Baby, Hold On - By Stephanie Bond

Chapter One

“Does that feel good?” Lacey Lovejoy looked into Chaz’s chocolate-brown eyes and smiled as his eyes slitted in ecstasy.

He didn’t reply as she kneaded deeper into his back and shoulders, just emitted little whimpering noises of encouragement.

“Mmm-hmm,” she murmured, ending with a rolling massage over his back, just the way he liked it. The movements bunched the aching muscles in her forearms. “My turn next, okay?”

Chaz lifted his head and barked in agreement. Lacey laughed at her customer’s willingness to please.

“Why can’t I meet a man as easygoing as you?” she asked the Jack Russell terrier, roughing his newly groomed scruff. “Come on, handsome. Let’s get you over to Dr. Greenwood for that rabies S-H-O-T.”

The small spotted dog whined at the mention of Dr. Greenwood’s name, as if he knew what was coming.

“I know it’s unpleasant. I have to get a tetanus booster myself soon.” She set him on the floor and attached a leash to his collar. “But you’re a country dog now, and that means taking extra precautions. Miss Emily wants you to be safe.”

She grabbed her keys and led Chaz to the door and out onto the sidewalk, turning the back-in-5-minutes sign. There was no need to lock up. People rarely locked their doors in Sweetness, Georgia. It was one of the reasons she’d moved to this remote mountain town to open her own dog-grooming business, Here Comes the Groom.

Friends and family in Manhattan had thought she’d lost her mind and not only would be instantly bankrupt, but would come running back with her tail tucked between her legs. But she’d found her own little slice of heaven here, just as promised in the Undercover Feminist blog written by journalist Alicia Randall, who’d come to Sweetness herself with the intent to expose a cultlike environment where single women had been lured with the promise of lots of available strapping Southern men, and instead had wound up falling in love with the town’s unofficial forefather, Marcus Armstrong. Marcus and his two brothers, along with an army of men and women, had rebuilt the Armstrongs’ hometown that had been leveled by a tornado more than a decade earlier.

Lacey inhaled deeply to draw fresh, wildflower-scented air into her lungs, and exhaled happily, high on life. A breeze teased the ends of her unruly hair that had escaped a ribbon clasp, and cooled the perspiration on her neck. The unending gorgeous panoramic views of spring foliage from almost any vantage point in Sweetness made it difficult to believe the quaint little town and surrounding farmland had been reduced to the unrecognizable rubble depicted in the horrific aerial photographs of the damage on display at the city hall building. Not a single life had been lost, but the entire town had been wiped off the map.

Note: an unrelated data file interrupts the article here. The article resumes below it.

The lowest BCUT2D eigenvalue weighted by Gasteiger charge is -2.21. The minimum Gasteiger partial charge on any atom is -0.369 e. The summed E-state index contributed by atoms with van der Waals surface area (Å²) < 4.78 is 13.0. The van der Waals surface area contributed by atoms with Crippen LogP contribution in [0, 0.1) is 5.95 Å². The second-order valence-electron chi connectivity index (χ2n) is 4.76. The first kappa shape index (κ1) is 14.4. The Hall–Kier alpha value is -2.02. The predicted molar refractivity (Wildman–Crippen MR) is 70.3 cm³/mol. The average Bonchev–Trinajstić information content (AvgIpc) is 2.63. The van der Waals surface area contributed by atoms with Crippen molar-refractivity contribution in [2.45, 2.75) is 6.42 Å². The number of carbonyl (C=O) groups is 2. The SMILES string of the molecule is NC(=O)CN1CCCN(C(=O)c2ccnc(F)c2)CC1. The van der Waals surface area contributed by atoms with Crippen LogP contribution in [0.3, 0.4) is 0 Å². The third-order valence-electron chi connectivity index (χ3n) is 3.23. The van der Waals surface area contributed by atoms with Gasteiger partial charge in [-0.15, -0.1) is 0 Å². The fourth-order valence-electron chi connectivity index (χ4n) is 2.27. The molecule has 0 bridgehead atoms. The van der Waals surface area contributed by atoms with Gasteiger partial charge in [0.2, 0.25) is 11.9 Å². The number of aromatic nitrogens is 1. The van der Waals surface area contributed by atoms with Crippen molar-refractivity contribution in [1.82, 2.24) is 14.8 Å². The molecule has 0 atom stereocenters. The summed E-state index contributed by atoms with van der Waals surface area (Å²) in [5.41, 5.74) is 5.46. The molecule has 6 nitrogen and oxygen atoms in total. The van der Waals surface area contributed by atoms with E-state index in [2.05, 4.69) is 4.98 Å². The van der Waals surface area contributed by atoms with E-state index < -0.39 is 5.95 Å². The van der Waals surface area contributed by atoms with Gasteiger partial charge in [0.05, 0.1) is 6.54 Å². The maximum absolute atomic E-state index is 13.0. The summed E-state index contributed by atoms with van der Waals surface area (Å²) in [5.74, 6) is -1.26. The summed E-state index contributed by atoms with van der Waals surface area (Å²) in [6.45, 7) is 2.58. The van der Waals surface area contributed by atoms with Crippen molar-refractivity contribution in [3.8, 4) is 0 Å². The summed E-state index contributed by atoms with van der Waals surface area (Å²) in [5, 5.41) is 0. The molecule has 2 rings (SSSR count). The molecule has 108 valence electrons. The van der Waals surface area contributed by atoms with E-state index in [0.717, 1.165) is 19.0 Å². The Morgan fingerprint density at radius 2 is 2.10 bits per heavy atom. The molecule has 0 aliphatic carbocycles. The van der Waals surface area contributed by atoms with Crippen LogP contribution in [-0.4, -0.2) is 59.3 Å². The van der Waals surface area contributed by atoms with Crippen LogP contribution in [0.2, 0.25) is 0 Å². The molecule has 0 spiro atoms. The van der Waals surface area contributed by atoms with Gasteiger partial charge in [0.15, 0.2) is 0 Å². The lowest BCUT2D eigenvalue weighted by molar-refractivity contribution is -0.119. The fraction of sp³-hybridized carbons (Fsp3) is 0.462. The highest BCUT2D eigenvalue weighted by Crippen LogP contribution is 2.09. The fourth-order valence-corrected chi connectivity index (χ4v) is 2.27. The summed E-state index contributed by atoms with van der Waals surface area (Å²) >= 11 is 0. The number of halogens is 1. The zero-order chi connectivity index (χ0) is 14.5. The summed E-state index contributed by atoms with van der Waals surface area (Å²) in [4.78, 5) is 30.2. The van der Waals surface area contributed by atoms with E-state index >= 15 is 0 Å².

But today Sweetness was as charming as a small town could be. The wide, welcoming Main Street was lined on either side with buildings that housed businesses ranging from Molly’s Diner to a general store to a hair salon, florist, bakery, professional offices—just about anything a person could need. Her sister had teased Lacey she’d be making the four-hour drive to Atlanta every couple of days for a glimpse of “civilization,” but after the frenetic pace of Manhattan, Lacey had found the slower speed of Sweetness quite to her liking.

She’d been delighted to learn the community had been established on the principle of recycling, partly out of ecological concern, partly out of necessity because the land had to be cleared of so much storm debris. Many of the structures on Main Street—including the sprawling boardinghouse that had become the hub of the town—were finished with a pleasing patchwork of reclaimed building materials. The eccentric but practical exterior spoke volumes about the kind of people who’d made Sweetness their home. Blue-collar, white-collar, laborers, engineers, medical professionals, tradesmen, ex-military—everyone blended here, and the town was becoming more diverse every day.

The burgeoning community of potters, painters and other artisans was as progressive as any group Lacey had observed in SoHo. Inspired by the creative atmosphere, she had bought a secondhand sewing machine and learned to make funky clothes that suited her style, like brightly colored long cotton skirts and wildly patterned dresses that hid a day’s worth of pet stains and activity. She even made dog toys to give to her clients. Chaz carried in his mouth a pink stuffed bone he’d chosen on an earlier visit. His owner, none other than Emily Armstrong, mother to the Armstrong brothers, said